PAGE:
As he retires after six years as a Permanent Secretary, first at BIS and since August 2010 at the FCO, Sir Simon Fraser reflects on the FCO’s response to austerity and the need for reform, its relationship with wider Whitehall, and his efforts to develop a more diverse workforce and inclusive Departmental culture.
The FCO and austerity
Fraser began by talking about his time as Permanent Secretary at BIS in 2009, before the drive for austerity had kicked in. He acknowledged that the pre-austerity public sector – with its “away days” and some “excessive” senior salaries – was ripe for reform and he saw many benefits from the austerity-driven changes.
Fraser talked about the changes to the FCO: it has opened fifteen new embassies and reduced its running costs by 20 per cent, against a backdrop of a 10 per cent budget cut since 2010. Although Sir Simon supported the protection of UK aid spending and the two per cent commitment to defence spending, he lamented that the FCO’s relatively small budget was unprotected in the coming Spending Review. As “the glue that holds everything together” in co-ordinating the UK’s policies abroad, Sir Simon said it arguably deserved similar protection to the larger budgets of DFID and the Ministry of Defence, whose operations overseas would only stand to benefit from a strong FCO.
There were now fewer overseas postings for its staff; terms and conditions had been pared back; the hiring of locally-engaged staff abroad (currently 84 per cent of all FCO staff abroad) had been taken about as far as it could go. With more austerity to come Fraser argued that further cuts will require a serious rethinking of the way that the FCO, and wider Whitehall, operates. For the FCO, this will probably mean more pooled funding, joint teams, and better sharing between departments of the costs of doing HMG’s business overseas. But he also warned that his successor will have to think about how to prioritise what the FCO does, and ‘getting better at prioritisation’ will require the involvement of ministers too.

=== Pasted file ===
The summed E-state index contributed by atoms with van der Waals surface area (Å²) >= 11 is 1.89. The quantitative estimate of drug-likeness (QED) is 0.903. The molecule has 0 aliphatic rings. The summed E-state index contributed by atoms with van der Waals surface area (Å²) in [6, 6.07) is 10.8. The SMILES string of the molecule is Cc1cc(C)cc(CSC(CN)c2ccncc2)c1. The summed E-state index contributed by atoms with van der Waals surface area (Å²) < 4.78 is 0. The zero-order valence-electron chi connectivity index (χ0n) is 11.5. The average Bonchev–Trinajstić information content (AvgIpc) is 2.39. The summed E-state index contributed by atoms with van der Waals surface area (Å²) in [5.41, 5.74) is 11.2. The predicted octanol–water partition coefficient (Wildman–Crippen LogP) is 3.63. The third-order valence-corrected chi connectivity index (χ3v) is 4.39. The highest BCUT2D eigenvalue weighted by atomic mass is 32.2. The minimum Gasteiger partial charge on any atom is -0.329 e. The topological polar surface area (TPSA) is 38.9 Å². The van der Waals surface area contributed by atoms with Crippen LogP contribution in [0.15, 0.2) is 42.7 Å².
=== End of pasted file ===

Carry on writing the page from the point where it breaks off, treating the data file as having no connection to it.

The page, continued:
The FCO and Whitehall
One of the topics Fraser raised was the role of the FCO in foreign policy across Whitehall. He described the FCO as Whitehall’s “convening” and leading department when it comes to foreign policy. But, in the end, the Prime Minister has the final say.
Since May 2010, the National Security Council (NSC) has brought all relevant departments together to discuss national security issues, including foreign policy. Fraser said that, far from being a threat to the FCO, the NSC had been a multiplier, as the FCO could use its expertise to give the best advice before NSC meetings, make the best arguments at NSC meetings, and would then be in pole-position to implement its decisions.